The ETFs by nature tend to be unleveraged and that changes the characteristics of their behaviour patterns a lot. If you’re leveraged five or more times, a 2% or 3% move in gold becomes a 10% move, it makes one automatically very alert to that. But, if your ownership is part of a bigger portfolio and it’s unleveraged money, it becomes much more passive. We’re not seeing any sort of kneejerk reaction to that market. The markets that we’re seeing activity from tend to be the leveraged community because, by nature, they just need to be a bit more proactive with their positions and that’s all we’ve seen in the last couple of days.
Risk: Is the ETF market primarily retail-driven? Does it depend on what side of the Atlantic you’re on? What sort of effect are the ETF flows having on supply and demand? Are investors very much keeping a hold of gold and not lending it out at all?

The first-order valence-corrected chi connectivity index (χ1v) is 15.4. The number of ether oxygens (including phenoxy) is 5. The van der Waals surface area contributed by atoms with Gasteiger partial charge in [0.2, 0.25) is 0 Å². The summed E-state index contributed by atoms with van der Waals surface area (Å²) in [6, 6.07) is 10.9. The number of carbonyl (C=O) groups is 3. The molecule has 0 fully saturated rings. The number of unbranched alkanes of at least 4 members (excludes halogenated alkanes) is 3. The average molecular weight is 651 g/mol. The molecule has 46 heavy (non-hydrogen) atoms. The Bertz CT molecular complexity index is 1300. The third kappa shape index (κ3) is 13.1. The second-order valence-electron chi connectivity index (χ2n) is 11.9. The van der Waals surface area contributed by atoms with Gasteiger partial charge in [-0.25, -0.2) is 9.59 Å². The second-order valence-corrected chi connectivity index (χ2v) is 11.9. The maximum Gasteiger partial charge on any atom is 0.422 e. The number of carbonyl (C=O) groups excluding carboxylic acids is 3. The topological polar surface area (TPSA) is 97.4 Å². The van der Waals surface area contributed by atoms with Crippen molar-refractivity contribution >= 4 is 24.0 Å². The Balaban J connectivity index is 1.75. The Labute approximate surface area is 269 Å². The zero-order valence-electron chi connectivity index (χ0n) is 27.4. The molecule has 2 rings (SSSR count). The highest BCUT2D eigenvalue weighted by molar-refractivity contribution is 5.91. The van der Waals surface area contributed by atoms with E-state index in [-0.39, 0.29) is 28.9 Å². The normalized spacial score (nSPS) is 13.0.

ET: The most popular ETF is the GLD, which is US-based, which is a combination of institutional and retail investors. That’s one of the reasons why ETF holdings today have been so stable. They’re very much sticky investors with a buy-and-hold attitude. That does give gold some sense of stability and is not typically a highly leveraged play. While we do pay attention to ETF flows on a daily basis, it’s more a case of looking at the overall picture. Typically, gold is not influenced by supply and demand fundamentals on a short-term basis. Gold is very much influenced by external factors in the market, be they macro-economics, financials, and so on. In a way, over the last 24 hours, gold is coming back to the old-style market where jewellery demand is playing is much greater role. We’ve seen that play out through greater demand in India, China and Asia in general. The physical side of the market can prevent gold falling when you’ve got investors selling heavily. Once the investors stop liquidating and the weak longs are out of the market, then the physical market becomes a lot more important and helps to provide that floor. That’s what we’re seeing right now.